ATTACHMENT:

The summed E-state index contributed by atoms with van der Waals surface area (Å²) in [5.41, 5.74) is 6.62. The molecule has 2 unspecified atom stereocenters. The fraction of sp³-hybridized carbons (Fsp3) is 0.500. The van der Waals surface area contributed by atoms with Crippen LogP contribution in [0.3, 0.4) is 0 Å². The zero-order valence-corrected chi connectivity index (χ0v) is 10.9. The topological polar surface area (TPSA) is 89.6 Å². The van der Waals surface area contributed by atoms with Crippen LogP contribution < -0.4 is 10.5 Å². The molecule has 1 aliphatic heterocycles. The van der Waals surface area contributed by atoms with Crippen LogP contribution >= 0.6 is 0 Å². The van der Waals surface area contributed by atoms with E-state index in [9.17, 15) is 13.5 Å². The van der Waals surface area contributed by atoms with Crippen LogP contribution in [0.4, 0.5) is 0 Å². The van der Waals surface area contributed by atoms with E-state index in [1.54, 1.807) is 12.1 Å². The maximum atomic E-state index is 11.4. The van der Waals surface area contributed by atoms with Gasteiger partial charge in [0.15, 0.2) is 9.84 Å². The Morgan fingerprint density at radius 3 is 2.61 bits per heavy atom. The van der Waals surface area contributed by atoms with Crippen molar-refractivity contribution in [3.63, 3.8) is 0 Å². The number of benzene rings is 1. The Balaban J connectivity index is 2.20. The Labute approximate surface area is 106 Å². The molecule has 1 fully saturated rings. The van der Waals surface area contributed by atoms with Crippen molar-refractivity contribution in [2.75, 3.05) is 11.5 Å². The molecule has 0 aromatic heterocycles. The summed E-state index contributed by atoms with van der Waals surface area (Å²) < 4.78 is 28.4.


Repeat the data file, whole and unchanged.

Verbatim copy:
The summed E-state index contributed by atoms with van der Waals surface area (Å²) in [5.41, 5.74) is 6.62. The molecule has 2 unspecified atom stereocenters. The fraction of sp³-hybridized carbons (Fsp3) is 0.500. The van der Waals surface area contributed by atoms with Crippen LogP contribution in [0.3, 0.4) is 0 Å². The zero-order valence-corrected chi connectivity index (χ0v) is 10.9. The topological polar surface area (TPSA) is 89.6 Å². The van der Waals surface area contributed by atoms with Crippen LogP contribution < -0.4 is 10.5 Å². The molecule has 1 aliphatic heterocycles. The van der Waals surface area contributed by atoms with Crippen LogP contribution >= 0.6 is 0 Å². The van der Waals surface area contributed by atoms with E-state index in [9.17, 15) is 13.5 Å². The van der Waals surface area contributed by atoms with Crippen LogP contribution in [0.4, 0.5) is 0 Å². The van der Waals surface area contributed by atoms with E-state index in [1.54, 1.807) is 12.1 Å². The maximum atomic E-state index is 11.4. The van der Waals surface area contributed by atoms with Gasteiger partial charge in [0.15, 0.2) is 9.84 Å². The Morgan fingerprint density at radius 3 is 2.61 bits per heavy atom. The van der Waals surface area contributed by atoms with Crippen molar-refractivity contribution in [3.63, 3.8) is 0 Å². The number of benzene rings is 1. The Balaban J connectivity index is 2.20. The Labute approximate surface area is 106 Å². The molecule has 1 fully saturated rings. The van der Waals surface area contributed by atoms with Crippen molar-refractivity contribution in [2.75, 3.05) is 11.5 Å². The molecule has 0 aromatic heterocycles. The summed E-state index contributed by atoms with van der Waals surface area (Å²) < 4.78 is 28.4.